(PhysOrg.com) -- Space shuttle Discovery and its seven-member crew lifted off from NASA's Kennedy Space Center at 7:43 p.m. EDT Sunday to deliver the final set of power-generating solar array wings and a new crew member to the International Space Station.
Discovery's STS-119 flight is carrying the space station's fourth and final set of solar array wings, completing the station's truss, or backbone. The arrays will provide the electricity to fully power science experiments and support the station's expanded crew of six in May. The 13-day mission will feature three spacewalks to help install the S6 truss segment to the starboard, or right, side of the station and deploy its solar arrays. The flight also will replace a failed unit for a system that converts urine to potable water.
Shortly before launch, Commander Lee Archambault thanked the teams that helped make the launch possible.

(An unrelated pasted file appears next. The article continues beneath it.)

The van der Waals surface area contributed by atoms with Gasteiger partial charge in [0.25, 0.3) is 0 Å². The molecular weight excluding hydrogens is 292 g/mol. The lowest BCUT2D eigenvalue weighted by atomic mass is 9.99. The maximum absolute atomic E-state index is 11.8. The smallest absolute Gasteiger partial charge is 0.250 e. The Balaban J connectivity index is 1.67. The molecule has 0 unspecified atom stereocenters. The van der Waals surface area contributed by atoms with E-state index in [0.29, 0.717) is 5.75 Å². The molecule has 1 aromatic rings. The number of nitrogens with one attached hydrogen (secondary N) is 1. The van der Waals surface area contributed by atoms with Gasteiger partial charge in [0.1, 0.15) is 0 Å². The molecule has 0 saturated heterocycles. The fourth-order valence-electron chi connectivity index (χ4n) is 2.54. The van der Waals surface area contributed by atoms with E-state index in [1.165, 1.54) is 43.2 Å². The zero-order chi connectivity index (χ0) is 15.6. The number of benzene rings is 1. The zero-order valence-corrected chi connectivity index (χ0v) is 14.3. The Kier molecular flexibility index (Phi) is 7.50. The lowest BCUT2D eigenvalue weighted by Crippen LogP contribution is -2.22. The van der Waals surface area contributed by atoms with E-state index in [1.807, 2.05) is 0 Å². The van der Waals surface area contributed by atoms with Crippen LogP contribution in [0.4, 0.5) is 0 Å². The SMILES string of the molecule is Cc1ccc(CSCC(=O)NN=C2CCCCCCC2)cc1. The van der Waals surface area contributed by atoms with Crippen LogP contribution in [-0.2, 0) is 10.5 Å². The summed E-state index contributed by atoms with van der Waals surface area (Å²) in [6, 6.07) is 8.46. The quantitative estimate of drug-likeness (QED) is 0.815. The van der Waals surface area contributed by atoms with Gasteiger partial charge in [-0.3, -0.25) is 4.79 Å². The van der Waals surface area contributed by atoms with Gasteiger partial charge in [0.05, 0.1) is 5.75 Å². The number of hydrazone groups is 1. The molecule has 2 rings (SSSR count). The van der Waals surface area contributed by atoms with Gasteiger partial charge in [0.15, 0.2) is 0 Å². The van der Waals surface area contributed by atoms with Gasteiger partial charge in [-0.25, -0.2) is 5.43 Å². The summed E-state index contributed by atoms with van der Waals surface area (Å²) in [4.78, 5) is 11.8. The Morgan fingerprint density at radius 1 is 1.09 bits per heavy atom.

"It's truly an honor to be part of this team representing NASA, the nation and the international partners," Archambault said. "See you in a couple of weeks."
Archambault is joined on STS-119 by Pilot Tony Antonelli and Mission Specialists Joseph Acaba, Steve Swanson, Richard Arnold, John Phillips and Japan Aerospace Exploration Agency astronaut Koichi Wakata. Wakata will replace space station crew member Sandra Magnus, who has been aboard the station for more than four months. He will return to Earth during the next station shuttle mission, STS-127, targeted to launch in June 2009.
Former science teachers Acaba and Arnold are now fully-trained NASA astronauts. They are making their first journey to orbit on the mission and will to step outside the station to conduct critical spacewalking tasks.
Discovery's launch was postponed Wednesday, March 11, after a leak associated with the gaseous hydrogen venting system was detected during fueling. Technicians rebuilt and replaced seals and other components associated with the system. No leaks were detected during the Sunday's fueling.
More information: www.nasa.gov/shuttle
Provided by JPL/NASA (news : web)
Explore further: Cassini imaging lead hopes for planet-wide celebration of the Pale Blue Dot